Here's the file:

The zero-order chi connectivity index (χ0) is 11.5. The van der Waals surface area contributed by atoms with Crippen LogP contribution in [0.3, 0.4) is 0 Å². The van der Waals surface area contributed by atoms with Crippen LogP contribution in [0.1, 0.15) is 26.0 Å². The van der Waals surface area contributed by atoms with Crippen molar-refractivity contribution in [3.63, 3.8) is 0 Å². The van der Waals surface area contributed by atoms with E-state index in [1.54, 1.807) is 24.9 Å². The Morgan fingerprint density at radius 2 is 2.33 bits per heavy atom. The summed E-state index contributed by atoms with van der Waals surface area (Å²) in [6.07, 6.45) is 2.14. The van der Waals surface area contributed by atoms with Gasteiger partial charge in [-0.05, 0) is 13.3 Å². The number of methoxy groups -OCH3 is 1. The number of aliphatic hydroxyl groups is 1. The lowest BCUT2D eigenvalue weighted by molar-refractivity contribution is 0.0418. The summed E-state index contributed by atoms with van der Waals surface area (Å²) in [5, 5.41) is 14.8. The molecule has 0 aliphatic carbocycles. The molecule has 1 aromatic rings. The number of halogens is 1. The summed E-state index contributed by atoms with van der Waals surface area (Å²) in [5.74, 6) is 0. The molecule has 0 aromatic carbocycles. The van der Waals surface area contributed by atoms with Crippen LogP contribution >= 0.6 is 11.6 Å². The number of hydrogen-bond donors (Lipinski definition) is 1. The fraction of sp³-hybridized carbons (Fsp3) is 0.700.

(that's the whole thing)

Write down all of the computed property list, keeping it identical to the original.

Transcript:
The zero-order chi connectivity index (χ0) is 11.5. The van der Waals surface area contributed by atoms with Crippen LogP contribution in [0.3, 0.4) is 0 Å². The van der Waals surface area contributed by atoms with Crippen LogP contribution in [0.1, 0.15) is 26.0 Å². The van der Waals surface area contributed by atoms with Crippen molar-refractivity contribution in [3.63, 3.8) is 0 Å². The van der Waals surface area contributed by atoms with E-state index in [1.54, 1.807) is 24.9 Å². The Morgan fingerprint density at radius 2 is 2.33 bits per heavy atom. The summed E-state index contributed by atoms with van der Waals surface area (Å²) in [6.07, 6.45) is 2.14. The van der Waals surface area contributed by atoms with Gasteiger partial charge in [-0.05, 0) is 13.3 Å². The number of methoxy groups -OCH3 is 1. The number of aliphatic hydroxyl groups is 1. The lowest BCUT2D eigenvalue weighted by molar-refractivity contribution is 0.0418. The summed E-state index contributed by atoms with van der Waals surface area (Å²) in [5, 5.41) is 14.8. The molecule has 0 aliphatic carbocycles. The molecule has 1 aromatic rings. The number of halogens is 1. The summed E-state index contributed by atoms with van der Waals surface area (Å²) in [5.74, 6) is 0. The molecule has 0 aromatic carbocycles. The van der Waals surface area contributed by atoms with Crippen LogP contribution >= 0.6 is 11.6 Å². The number of hydrogen-bond donors (Lipinski definition) is 1. The fraction of sp³-hybridized carbons (Fsp3) is 0.700.